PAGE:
Nintendo Spotting: A lost Nintendo peripheral appears from nowhere
I mentioned at the end of the latest episode of Infendo Radio that I came across an old Nintendo peripheral at my local shopping mall.
This, ladies and gentlemen, is my short story of an old handheld peripheral coming back into my life.
While getting a haircut at a local mall, I was walking past a claw machine, originally used for prizes such as PSPs, Nintendo DSes, and various oversized plushes of the Annoying Orange, when I did a double take to the sole item in the machine. Turns out, this item was none other than the Nintendo e-Reader, a device made for the Game Boy Advance. I stared dumbfounded that an e-Reader bundle, still in the shrink wrap, was right in front my eyes.
Sadly, I did not attempt to win the item as I was busy throughout the day. I did, however, watch a child try to win the e-Reader. I wasn’t sure what to do: Tell the kid that he was waisting his time putting quarters into the machine, or tell him my memories of wanting this Nintendo peripheral so bad when I was 14? I walked away, and scratched my head wondering if I had hallucinated that moment.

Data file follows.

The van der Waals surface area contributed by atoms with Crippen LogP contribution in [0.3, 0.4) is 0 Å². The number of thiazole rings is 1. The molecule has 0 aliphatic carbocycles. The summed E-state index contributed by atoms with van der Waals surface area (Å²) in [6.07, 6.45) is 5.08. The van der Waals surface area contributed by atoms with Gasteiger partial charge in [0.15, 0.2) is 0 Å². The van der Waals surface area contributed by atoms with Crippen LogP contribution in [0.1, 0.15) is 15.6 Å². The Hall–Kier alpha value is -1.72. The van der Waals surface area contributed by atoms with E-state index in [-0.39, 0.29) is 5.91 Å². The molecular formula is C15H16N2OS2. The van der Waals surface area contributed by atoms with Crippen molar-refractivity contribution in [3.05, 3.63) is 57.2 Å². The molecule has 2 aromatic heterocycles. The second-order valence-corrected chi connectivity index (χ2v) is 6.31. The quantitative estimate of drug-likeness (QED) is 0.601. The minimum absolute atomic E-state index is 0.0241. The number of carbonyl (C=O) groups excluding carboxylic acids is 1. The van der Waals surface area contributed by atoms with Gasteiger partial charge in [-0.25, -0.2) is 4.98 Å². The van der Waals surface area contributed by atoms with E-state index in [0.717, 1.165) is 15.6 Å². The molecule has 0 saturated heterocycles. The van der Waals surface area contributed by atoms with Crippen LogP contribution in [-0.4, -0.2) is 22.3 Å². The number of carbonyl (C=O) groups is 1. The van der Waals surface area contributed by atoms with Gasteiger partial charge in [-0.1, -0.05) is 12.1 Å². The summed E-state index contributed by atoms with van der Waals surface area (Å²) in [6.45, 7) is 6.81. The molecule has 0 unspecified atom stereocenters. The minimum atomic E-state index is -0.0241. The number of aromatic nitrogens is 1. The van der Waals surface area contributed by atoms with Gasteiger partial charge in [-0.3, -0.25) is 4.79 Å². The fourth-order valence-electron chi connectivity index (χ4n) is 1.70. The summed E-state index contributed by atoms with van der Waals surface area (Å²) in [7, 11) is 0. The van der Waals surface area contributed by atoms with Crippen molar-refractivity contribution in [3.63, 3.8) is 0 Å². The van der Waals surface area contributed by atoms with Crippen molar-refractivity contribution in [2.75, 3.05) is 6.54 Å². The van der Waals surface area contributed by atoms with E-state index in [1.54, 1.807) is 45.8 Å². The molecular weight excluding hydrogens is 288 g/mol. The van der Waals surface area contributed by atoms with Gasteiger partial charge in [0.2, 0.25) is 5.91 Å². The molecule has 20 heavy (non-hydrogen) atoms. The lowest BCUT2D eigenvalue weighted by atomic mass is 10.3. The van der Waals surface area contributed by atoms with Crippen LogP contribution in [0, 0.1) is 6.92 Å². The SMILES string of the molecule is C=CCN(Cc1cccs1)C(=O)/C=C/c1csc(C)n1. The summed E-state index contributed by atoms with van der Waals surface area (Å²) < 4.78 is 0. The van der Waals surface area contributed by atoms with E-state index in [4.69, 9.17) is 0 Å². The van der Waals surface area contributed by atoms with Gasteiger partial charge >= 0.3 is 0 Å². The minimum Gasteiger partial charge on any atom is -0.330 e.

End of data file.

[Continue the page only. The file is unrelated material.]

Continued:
Now, for those fortunate (okay, unfortunate, considering the device never really took off and was part of Nintendo’s failed GBA-GCN connectivity initiative of that generation), the device released in 2001 and allowed e-cards to be scanned in order to activate playable games (e.g. NES titles), mini games (A GBA version of air hockey), and extra levels for certain GBA titles (e.g. Super Mario Advance 4: Super Mario Bros 3). Like any handheld aficionado at the time, I was suckered into this little peripheral.
Now, I’ll admit, it was fun to play around with scanning cards to play classic NES titles or add extra levels to the already superb Mario Bros. 3 (mind you, this was way before the words DLC ever graced consoles or handhelds). However, as a quirky handheld peripheral, it was later abandoned and purely meant as a one-off for Nintendo. Today, being able to play classic 8-bit titles is as easy as a click of a button on console gaming. But, just ten years ago, swiping cards to play Excitebike or Balloon Fight on my GBA seemed like the coolest technological leap at the time of my youth.
So, I ask, did anyone purchase a Nintendo e-Reader during its short run in the early 2000s? If so, what cards do you remember buying or using?